Disney filed a UDRP complaint with the National Arbitration Forum (NAF) against Greg Beinstock over 13 domain names related to a number of its titles, including Mickey Mouse, Tangled, and Aladdin. The proceedings were mostly standard for a complaint against an alleged squatter using marks for PPC sites, save for a notable exception.
It turns out that, while Disney owns the key marks for the primary terms in the majority of the disputed domain names, the most basic Aladdin mark it owns is for ALADDIN’S MAGIC CARPET RIDE and a French trademark for ALADDIN. The disputed Aladdin domain names featured no mention of the ride but rather referenced an Aladdin musical. In January, Disney announced plans to bring Aladdin to Broadway, but it clearly has not yet obtained any trademarks related to the show.
The Respondent, probably sensing that the other domain names were surefire transfers to the Complainant, singled out the Aladdin domain names in his filing, stating that they are not identical or confusingly similar to Disney’s mark and pointing out the 219 U.S. trademark applications containing the word Aladdin. He also states that he had been trying to create a stage version of Aladdin prior to Disney’s announcement, although he provides no facts to back this claim up. In his decision, the Panelist explains that while all of the other domain names are sufficiently similar to the Complainant’s marks, the Aladdin ones are not, and he orders them to remain with the Respondent.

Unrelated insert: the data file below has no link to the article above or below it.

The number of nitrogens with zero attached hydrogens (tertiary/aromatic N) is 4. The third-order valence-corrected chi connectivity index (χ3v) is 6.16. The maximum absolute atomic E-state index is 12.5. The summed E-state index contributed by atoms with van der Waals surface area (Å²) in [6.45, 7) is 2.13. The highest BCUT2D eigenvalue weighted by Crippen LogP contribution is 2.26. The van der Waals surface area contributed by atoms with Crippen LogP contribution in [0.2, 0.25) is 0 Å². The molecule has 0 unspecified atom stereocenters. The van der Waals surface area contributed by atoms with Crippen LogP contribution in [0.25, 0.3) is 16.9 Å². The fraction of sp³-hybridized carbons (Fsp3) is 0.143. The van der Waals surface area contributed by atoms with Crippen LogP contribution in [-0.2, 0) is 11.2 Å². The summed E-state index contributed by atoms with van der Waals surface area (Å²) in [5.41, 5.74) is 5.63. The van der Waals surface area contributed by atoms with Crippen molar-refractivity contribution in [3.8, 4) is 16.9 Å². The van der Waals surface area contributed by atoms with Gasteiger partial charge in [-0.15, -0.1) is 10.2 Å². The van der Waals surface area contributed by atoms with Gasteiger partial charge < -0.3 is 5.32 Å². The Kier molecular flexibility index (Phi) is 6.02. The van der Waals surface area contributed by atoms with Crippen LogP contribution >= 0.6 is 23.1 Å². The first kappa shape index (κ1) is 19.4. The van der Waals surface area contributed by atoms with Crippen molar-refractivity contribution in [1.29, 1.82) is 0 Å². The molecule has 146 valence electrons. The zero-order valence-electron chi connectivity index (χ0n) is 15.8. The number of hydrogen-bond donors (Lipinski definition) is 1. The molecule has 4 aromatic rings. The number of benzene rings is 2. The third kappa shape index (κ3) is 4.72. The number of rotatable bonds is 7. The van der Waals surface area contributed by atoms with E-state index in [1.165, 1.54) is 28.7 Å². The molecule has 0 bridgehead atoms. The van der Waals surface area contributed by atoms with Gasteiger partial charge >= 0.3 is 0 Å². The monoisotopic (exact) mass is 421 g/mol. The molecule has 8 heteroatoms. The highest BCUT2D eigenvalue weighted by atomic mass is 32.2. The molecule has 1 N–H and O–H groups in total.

Panelists are required to examine each domain in a complaint individually and some are not willing to transfer certain domains even if others at issue are clearly cybersquatted. As such, this case should be a lesson to all brand owners that, regardless of your company’s size or influence, pre-existing trademark rights are essential in UDRP proceedings. Proof of rights to important marks must be fully prepared before considering a UDRP complaint.
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